Banksy suggests what to do with the toppled Edward Colston statue
9 June 2020, 15:34 | Updated: 9 June 2020, 15:55
Banksy has joined the discussion on what to do with the statue of slaver Edward Colston, which is currently sitting at the bottom of Bristol's harbour.
The elusive street artist, themselves a Bristolian, said there was a solution that could satisfy both sides of the debate - for those who miss its presence, and those who don't.
Rather than memorialising the slave trader himself, Banksy said, why not memorialise the moment his statue was torn down?
"We drag him out the water, put him back on the plinth, tie cable round his neck and commission some life size bronze statues of protestors in the act of pulling him down," Banksy wrote on Instagram.
"Everyone happy. A famous day commemorated."
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. . What should we do with the empty plinth in the middle of Bristol? Here’s an idea that caters for both those who miss the Colston statue and those who don’t. We drag him out the water, put him back on the plinth, tie cable round his neck and commission some life size bronze statues of protestors in the act of pulling him down. Everyone happy. A famous day commemorated.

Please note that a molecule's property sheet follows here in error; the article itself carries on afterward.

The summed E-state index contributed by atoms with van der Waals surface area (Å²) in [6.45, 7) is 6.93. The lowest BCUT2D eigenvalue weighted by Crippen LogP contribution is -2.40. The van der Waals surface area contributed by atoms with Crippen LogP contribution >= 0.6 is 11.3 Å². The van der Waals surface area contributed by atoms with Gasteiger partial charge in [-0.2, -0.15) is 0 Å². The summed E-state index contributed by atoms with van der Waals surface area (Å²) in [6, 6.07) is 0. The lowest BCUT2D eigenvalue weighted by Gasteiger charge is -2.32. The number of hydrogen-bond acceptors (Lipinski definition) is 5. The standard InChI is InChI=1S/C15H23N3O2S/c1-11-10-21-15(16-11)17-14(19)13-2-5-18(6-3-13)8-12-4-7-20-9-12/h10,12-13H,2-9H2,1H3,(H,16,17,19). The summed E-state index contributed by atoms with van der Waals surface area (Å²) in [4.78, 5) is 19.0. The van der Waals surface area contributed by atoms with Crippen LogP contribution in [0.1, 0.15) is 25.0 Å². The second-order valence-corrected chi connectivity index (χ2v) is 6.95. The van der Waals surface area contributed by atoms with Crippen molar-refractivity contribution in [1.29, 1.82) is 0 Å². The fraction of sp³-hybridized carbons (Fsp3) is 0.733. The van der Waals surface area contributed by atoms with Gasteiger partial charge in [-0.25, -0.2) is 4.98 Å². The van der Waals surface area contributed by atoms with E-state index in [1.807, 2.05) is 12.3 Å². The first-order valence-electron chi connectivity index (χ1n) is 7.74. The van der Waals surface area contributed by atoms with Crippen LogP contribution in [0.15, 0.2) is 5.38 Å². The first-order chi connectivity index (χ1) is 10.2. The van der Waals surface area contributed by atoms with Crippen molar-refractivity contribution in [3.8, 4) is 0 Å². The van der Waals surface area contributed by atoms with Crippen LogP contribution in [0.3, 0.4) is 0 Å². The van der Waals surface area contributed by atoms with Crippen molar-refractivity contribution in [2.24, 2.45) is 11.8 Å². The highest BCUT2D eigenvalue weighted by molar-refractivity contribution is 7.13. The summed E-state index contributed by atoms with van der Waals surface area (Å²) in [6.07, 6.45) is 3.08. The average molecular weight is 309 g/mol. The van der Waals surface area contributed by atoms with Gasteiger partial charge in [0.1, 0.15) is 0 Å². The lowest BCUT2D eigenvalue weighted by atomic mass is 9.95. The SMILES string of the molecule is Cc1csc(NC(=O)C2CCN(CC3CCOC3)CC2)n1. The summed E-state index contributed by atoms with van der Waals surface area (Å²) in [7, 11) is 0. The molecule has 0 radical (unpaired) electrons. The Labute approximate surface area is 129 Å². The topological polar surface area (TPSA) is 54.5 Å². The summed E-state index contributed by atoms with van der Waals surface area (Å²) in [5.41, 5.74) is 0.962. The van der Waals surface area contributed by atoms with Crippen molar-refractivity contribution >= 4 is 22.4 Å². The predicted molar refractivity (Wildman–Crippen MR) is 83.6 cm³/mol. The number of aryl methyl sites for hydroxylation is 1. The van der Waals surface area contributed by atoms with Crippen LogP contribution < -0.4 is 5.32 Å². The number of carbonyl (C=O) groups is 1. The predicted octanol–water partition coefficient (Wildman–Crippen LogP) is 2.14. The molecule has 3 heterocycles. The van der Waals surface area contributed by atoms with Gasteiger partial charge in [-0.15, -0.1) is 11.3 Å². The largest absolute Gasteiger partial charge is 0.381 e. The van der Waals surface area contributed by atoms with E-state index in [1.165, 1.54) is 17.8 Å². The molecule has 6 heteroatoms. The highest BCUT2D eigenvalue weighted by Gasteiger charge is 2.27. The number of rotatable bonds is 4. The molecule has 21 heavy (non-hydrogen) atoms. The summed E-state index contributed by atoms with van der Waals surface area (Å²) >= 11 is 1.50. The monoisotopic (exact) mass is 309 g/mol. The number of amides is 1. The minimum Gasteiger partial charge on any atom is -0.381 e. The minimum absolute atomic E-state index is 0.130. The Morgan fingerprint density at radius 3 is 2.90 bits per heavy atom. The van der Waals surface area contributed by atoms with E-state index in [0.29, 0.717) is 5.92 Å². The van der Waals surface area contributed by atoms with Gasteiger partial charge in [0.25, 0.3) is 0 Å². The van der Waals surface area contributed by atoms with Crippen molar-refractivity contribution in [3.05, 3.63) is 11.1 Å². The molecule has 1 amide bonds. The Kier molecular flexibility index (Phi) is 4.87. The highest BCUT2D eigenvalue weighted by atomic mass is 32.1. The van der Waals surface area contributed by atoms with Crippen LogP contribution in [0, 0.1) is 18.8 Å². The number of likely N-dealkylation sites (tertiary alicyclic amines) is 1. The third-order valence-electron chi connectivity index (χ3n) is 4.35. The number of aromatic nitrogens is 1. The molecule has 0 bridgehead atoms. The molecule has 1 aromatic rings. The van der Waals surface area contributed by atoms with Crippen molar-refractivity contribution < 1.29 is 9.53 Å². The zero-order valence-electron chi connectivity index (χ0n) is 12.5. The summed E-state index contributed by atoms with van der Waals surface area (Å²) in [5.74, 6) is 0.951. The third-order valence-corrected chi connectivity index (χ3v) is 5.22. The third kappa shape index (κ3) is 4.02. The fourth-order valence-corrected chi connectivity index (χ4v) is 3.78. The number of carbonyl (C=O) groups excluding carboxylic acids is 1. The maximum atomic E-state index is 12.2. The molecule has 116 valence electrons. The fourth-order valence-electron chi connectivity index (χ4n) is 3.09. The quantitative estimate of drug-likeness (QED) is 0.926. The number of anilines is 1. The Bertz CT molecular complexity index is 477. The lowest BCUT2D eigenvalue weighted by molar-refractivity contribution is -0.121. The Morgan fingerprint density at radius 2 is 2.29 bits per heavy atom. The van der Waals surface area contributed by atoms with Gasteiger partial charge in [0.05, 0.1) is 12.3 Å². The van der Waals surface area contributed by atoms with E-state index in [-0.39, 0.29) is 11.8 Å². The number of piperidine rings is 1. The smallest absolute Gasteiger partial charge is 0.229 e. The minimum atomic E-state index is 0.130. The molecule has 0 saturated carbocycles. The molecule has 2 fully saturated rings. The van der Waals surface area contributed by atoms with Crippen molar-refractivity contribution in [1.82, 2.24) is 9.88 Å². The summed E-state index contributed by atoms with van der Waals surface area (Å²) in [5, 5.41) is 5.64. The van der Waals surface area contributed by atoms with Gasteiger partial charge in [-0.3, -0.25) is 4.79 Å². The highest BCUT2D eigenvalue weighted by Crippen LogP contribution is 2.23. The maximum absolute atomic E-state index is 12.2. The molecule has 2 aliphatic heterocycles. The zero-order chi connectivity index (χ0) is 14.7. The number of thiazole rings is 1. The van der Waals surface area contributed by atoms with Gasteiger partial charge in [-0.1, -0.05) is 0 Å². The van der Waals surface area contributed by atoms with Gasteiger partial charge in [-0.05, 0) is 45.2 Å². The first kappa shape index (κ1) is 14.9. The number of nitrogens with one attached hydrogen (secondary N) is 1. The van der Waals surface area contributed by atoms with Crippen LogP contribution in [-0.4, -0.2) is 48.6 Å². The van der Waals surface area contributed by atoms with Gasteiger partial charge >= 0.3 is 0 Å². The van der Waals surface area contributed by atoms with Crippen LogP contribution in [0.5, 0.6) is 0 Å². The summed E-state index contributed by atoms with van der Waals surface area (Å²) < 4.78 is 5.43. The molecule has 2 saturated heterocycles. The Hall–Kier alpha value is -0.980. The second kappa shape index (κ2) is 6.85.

The monument, which once sat in central Bristol to mark Colston's philanthropic efforts, was pulled down over the weekend by Black Lives Matter demonstrators who highlighted his controversial history within the slave trade.
It was later disposed of in Bristol's harbour.
Speaking to LBC's Nick Ferrari about the incident, Labour leader Keir Starmer said the statue should have been "taken down a long, long time ago," although he did not agree in the way in which it was carried out.
He added: "You can't, in 21st century Britain, have a slaver on a statue [...]
"This was a man who was responsible for 100,000 people being moved from Africa to the Caribbean as slaves, including women and children, who were branded on their chests with the name of the company that he ran.
"Of the 100,000 people, 20,000 died en route and they were chucked in the sea."
Meanwhile, Boris Johnson's spokesman said the act of pulling it down was an "unacceptable" act, warning that the police "will want to hold to account those responsible".
He added: "The PM absolutely understands the strength of feeling, but in this country we settle our differences democratically and if people wanted the removal of the statue there are democratic routes which can be followed."